Climatic Change

, Volume 119, Issue 3, pp 855–873

How will climate change spatially affect agriculture production in Ethiopia? Case studies of important cereal crops


    • Natural Resource Ecology Laboratory, B254 NESBColorado State University
  • Nicholas Young
    • Natural Resource Ecology Laboratory, B254 NESBColorado State University
  • Jonathan Burnett
    • Natural Resource Ecology Laboratory, B254 NESBColorado State University
    • Department of Forest Engineering, Resources and Management, College of ForestryOregon State University

DOI: 10.1007/s10584-013-0776-6

Cite this article as:
Evangelista, P., Young, N. & Burnett, J. Climatic Change (2013) 119: 855. doi:10.1007/s10584-013-0776-6


Nearly all of Ethiopia’s agriculture is dependent on rainfall, particularly the amount and seasonal occurrence. Future climate change predictions agree that changes in rainfall, temperature, and seasonality will impact Ethiopia with dramatic consequences. When, where, and how these changes will transpire has not been adequately addressed. The objective of our study was to model how projected climate change scenarios will spatially and temporally impact cereal production, a dietary staple for millions of Ethiopians. We used Maxent software fit with crop data collected from household surveys and bioclimatic variables from the WorldClim database to develop spatially explicit models of crop production in Ethiopia. Our results were extrapolated to three climate change projections (i.e., Canadian Centre for Climate Modeling and Analysis, Hadley Centre Coupled Model v3, and Commonwealth Scientific and Industrial Research Organization), each having two emission scenarios. Model evaluations indicated that our results had strong predictability for all four cereal crops with area under the curve values of 0.79, 0.81, 0.79, and 0.83 for teff, maize, sorghum, and barley, respectively. As expected, bioclimatic variables related to rainfall were the greatest predictors for all four cereal crops. All models showed similar decreasing spatial trends in cereal production. In addition, there were geographic shifts in land suitability which need to be accounted for when assessing overall vulnerability to climate change. The ability to adapt to climate change will be critical for Ethiopia’s agricultural system and food security. Spatially explicit models will be vital for developing early warning systems, adaptive strategies, and policy to minimize the negative impacts of climate change on food production.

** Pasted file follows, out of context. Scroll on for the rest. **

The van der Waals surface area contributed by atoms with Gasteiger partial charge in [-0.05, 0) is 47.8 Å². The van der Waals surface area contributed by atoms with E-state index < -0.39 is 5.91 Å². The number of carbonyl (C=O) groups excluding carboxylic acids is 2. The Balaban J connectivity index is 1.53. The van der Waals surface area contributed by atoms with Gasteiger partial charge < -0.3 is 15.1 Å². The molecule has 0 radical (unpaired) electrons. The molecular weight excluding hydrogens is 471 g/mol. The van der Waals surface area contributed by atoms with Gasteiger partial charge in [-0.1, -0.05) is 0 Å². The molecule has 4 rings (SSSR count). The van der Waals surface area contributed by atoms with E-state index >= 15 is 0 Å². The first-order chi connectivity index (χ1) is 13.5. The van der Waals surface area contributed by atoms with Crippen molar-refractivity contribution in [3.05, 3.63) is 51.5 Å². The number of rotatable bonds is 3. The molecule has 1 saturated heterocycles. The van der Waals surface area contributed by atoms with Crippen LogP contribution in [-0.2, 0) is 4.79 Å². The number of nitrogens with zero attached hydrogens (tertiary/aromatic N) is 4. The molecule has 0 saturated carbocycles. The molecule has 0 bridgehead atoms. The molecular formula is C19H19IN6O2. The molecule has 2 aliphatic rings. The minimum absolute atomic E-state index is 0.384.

Intergovernmental Panel on Climate Change


Maximum Entropy


Ethiopian Agriculture Sample Enumeration


Geographic Information Systems


Canadian Centre for Climate Modeling and Analysis


Hadley Centre Coupled Model v3


Commonwealth Scientific and Industrial Research Organization


Area under the curve

Copyright information

© Springer Science+Business Media Dordrecht 2013